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Semaine 52

Respiratory Viruses in Luxembourg (ReViLux)

Weekly report (27 – 02 January 2022)

Executive Summary

The Sentinel Surveillance Network identified 1 case of influenza-like illness, thus remaining below the recommended threshold for the new epidemic season, according to the European Center for Disease Prevention and Control (ECDC) guidelines.

Regarding SARS-CoV-2 genomic surveillance, the LNS analysed 458 specimens from residents in Luxembourg in week 52/2021 (from 5641 total cases in the Grand Duchy of Luxembourg; 8,1%). This does not reach the ECDC recommendations to detect emerging variants at 2.5% prevalence (minimum sample size of 542). Including PCR screening results, 1587 national specimens were analysed globally (28,1%).

The Omicron variant was assigned to 74,9% of national cases collected during week 52, becoming thus the dominant one.


The Laboratoire national de santé, as National Reference Laboratory for Acute Respiratory Infections in Luxembourg, performs close surveillance on respiratory viruses, with a special focus on SARS-CoV-2. There are currently two active projects on which the ReViLux provides updates:

The Sentinel Surveillance Network. It provides a broad picture of respiratory diseases affecting the Luxembourgish population, based on its double monitoring system (syndromic and virological).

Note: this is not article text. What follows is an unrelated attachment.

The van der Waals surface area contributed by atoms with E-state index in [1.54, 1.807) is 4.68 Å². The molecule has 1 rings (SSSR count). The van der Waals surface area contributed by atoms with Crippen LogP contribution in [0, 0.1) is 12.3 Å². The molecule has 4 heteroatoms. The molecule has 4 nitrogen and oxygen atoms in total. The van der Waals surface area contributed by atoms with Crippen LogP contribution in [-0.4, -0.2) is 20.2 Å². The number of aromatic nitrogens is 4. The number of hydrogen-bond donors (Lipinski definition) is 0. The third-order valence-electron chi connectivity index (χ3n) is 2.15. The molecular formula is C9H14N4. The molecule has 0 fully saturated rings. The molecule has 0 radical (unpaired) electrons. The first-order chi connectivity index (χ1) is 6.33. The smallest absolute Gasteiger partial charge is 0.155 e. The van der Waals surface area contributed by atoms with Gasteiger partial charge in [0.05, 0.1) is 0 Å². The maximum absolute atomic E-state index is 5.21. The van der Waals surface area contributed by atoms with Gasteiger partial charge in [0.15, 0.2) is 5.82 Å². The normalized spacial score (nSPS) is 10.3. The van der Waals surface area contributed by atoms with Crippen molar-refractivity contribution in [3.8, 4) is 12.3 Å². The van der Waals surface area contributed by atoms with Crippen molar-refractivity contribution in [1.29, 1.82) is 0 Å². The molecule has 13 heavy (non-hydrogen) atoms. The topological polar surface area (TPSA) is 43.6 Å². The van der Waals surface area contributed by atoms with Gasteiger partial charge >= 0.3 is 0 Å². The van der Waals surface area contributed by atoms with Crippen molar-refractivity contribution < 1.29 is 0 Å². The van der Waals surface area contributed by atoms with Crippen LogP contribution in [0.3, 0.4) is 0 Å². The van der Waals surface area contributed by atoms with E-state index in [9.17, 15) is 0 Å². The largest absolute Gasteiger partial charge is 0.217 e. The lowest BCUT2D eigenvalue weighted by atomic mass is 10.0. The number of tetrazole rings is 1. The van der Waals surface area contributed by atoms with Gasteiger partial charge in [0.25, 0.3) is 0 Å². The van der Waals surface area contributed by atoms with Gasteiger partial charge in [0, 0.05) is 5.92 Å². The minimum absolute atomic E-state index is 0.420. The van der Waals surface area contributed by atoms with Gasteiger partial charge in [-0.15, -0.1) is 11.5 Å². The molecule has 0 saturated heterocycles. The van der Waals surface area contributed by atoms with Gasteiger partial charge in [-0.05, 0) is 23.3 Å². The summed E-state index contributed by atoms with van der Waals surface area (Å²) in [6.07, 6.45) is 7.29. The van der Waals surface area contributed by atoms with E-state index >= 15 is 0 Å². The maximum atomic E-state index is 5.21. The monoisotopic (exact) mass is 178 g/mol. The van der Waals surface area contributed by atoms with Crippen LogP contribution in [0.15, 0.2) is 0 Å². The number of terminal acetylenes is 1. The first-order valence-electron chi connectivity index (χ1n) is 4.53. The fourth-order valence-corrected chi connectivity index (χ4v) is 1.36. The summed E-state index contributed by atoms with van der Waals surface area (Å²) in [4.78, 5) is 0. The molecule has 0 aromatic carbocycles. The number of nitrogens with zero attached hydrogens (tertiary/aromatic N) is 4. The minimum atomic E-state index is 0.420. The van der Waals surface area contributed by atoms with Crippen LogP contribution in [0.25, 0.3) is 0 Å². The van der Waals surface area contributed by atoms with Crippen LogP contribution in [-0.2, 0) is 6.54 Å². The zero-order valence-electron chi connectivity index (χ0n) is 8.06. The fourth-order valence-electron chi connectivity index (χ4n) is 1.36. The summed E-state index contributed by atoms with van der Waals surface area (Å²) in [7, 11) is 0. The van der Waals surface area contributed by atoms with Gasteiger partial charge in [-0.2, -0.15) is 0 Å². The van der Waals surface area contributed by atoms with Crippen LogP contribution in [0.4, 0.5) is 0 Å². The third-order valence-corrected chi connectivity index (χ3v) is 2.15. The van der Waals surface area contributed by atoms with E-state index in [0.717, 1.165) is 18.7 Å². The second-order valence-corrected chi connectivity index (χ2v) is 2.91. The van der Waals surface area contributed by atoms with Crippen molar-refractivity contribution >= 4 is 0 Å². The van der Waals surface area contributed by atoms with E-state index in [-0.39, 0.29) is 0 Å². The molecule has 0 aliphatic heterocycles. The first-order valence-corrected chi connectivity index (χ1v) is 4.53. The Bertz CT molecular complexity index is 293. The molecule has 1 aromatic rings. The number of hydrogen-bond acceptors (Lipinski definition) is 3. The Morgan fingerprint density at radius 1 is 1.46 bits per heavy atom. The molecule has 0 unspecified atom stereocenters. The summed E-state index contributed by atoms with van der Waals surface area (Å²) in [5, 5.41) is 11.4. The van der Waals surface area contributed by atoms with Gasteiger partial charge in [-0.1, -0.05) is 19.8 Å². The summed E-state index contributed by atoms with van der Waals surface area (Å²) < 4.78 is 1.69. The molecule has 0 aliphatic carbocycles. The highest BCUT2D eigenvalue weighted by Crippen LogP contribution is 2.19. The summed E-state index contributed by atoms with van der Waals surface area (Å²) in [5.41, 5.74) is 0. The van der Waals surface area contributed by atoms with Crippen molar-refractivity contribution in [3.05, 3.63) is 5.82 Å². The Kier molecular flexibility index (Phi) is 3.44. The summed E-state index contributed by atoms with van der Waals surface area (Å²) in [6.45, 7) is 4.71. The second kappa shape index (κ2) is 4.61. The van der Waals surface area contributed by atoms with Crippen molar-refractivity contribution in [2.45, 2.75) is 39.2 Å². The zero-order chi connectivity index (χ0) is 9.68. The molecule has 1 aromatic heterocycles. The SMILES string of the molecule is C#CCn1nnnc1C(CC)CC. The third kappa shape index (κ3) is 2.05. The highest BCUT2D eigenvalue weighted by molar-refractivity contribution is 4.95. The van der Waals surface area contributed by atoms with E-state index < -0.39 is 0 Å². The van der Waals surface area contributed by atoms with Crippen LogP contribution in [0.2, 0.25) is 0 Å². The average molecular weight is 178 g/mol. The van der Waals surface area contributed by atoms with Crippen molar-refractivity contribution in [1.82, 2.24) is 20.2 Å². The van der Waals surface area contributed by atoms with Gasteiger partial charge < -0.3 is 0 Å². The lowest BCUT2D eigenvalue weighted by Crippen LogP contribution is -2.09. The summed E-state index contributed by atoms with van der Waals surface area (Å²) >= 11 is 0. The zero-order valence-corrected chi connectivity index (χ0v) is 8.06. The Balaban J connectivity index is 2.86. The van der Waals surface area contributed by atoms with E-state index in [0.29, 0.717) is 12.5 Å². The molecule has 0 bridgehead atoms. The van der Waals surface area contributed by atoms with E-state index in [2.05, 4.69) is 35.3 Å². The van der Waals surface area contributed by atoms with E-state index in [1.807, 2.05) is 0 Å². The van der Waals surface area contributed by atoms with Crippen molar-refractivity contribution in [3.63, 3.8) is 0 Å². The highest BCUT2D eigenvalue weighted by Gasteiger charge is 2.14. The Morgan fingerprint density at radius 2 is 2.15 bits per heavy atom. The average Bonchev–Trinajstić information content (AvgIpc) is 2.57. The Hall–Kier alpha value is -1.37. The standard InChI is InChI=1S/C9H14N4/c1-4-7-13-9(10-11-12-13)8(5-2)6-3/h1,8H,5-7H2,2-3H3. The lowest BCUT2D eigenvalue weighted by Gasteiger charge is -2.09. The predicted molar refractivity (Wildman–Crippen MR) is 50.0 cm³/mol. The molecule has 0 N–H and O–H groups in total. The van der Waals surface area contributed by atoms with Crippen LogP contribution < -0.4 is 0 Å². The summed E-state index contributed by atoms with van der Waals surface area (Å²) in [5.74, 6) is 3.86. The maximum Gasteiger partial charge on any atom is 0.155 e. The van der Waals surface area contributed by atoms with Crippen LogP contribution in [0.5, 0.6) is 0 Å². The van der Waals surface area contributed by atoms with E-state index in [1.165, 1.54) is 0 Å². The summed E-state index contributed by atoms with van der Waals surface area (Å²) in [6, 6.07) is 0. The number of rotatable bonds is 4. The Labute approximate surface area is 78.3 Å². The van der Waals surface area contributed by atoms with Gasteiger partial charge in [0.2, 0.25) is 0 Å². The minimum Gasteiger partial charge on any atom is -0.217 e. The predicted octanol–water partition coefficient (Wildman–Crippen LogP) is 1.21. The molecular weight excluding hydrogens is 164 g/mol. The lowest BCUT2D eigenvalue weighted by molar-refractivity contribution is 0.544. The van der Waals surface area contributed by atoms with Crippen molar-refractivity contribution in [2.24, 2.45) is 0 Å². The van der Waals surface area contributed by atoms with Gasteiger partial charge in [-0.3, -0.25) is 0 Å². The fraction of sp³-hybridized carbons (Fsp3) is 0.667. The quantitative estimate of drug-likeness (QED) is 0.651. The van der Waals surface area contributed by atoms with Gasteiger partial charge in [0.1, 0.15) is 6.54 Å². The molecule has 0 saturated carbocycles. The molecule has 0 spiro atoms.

The National SARS-COV-2 Genomic Surveillance Program. It enables detailed observation of SARS-CoV-2 mutations and variants through time and space, and also monitoring specific groups of interest.

Sentinel Surveillance Network

The Sentinel Surveillance Network aims at monitoring the circulating respiratory viruses, including SARS-CoV-2, and hence underpin public health actions. Following the World Health Organization (WHO) and European Centre for Disease Prevention and Control (ECDC) guidance, it focuses on cases of acute respiratory infection (ARI) and influenza-like illness (ILI).

Week 40 marked the beginning of the new influenza season 2021-2022. Results of syndromic surveillance during the last four weeks are displayed in Table 1 and the history of ILI consultations since the 2019-2020 season is shown in Figure 1. The number of ILI cases identified in the week of study was 1 (out of 211 consultations); therefore, the percentage of ILI (0,47%) remains bellow the threshold for the epidemic season (2,59%), according to the ECDC.

Regarding the virological surveillance, a partnership among the CNS, private laboratories and the LNS recently started and will enable us to monitor the presence of several respiratory viruses. Results from the first analyses will be published soon.

SARS-CoV-2 Genomic Surveillance

The current sequencing strategy